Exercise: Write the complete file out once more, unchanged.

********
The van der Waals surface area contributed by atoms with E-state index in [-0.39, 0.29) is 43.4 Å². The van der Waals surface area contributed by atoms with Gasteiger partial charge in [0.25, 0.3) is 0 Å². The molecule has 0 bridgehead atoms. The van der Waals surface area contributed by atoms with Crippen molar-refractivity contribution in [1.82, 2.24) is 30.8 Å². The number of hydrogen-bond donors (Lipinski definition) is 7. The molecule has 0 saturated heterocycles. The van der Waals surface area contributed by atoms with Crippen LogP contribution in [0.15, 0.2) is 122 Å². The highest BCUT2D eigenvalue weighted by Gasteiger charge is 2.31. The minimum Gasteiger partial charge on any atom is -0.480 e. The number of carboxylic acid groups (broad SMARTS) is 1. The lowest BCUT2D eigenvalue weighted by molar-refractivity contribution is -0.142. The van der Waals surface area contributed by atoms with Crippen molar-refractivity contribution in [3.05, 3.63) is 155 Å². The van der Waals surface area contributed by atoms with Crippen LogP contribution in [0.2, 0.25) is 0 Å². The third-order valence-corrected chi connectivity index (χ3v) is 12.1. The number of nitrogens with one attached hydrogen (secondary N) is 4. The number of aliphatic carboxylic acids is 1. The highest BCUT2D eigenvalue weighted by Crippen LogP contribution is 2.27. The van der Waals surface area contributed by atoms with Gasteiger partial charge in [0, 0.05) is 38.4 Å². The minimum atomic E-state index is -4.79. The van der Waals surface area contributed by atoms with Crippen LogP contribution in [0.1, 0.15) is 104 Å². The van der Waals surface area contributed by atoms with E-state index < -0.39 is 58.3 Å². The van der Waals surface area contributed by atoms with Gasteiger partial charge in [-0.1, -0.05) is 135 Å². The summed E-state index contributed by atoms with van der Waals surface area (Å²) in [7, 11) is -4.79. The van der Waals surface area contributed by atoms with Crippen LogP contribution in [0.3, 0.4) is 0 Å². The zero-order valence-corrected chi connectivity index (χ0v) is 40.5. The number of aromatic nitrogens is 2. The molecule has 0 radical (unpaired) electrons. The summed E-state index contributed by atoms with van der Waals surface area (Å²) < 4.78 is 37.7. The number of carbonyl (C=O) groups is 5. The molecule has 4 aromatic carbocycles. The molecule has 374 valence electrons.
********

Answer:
The van der Waals surface area contributed by atoms with E-state index in [-0.39, 0.29) is 43.4 Å². The van der Waals surface area contributed by atoms with Gasteiger partial charge in [0.25, 0.3) is 0 Å². The molecule has 0 bridgehead atoms. The van der Waals surface area contributed by atoms with Crippen molar-refractivity contribution in [1.82, 2.24) is 30.8 Å². The number of hydrogen-bond donors (Lipinski definition) is 7. The molecule has 0 saturated heterocycles. The van der Waals surface area contributed by atoms with Crippen LogP contribution in [0.15, 0.2) is 122 Å². The highest BCUT2D eigenvalue weighted by Gasteiger charge is 2.31. The minimum Gasteiger partial charge on any atom is -0.480 e. The number of carboxylic acid groups (broad SMARTS) is 1. The lowest BCUT2D eigenvalue weighted by molar-refractivity contribution is -0.142. The van der Waals surface area contributed by atoms with Crippen molar-refractivity contribution in [3.05, 3.63) is 155 Å². The van der Waals surface area contributed by atoms with Crippen LogP contribution in [0.2, 0.25) is 0 Å². The third-order valence-corrected chi connectivity index (χ3v) is 12.1. The number of nitrogens with one attached hydrogen (secondary N) is 4. The number of aliphatic carboxylic acids is 1. The highest BCUT2D eigenvalue weighted by Crippen LogP contribution is 2.27. The van der Waals surface area contributed by atoms with Gasteiger partial charge in [0, 0.05) is 38.4 Å². The minimum atomic E-state index is -4.79. The van der Waals surface area contributed by atoms with Crippen LogP contribution in [0.1, 0.15) is 104 Å². The van der Waals surface area contributed by atoms with E-state index < -0.39 is 58.3 Å². The van der Waals surface area contributed by atoms with Gasteiger partial charge in [-0.1, -0.05) is 135 Å². The summed E-state index contributed by atoms with van der Waals surface area (Å²) in [7, 11) is -4.79. The van der Waals surface area contributed by atoms with Crippen LogP contribution in [0.3, 0.4) is 0 Å². The zero-order valence-corrected chi connectivity index (χ0v) is 40.5. The number of aromatic nitrogens is 2. The molecule has 0 radical (unpaired) electrons. The summed E-state index contributed by atoms with van der Waals surface area (Å²) < 4.78 is 37.7. The number of carbonyl (C=O) groups is 5. The molecule has 4 aromatic carbocycles. The molecule has 374 valence electrons.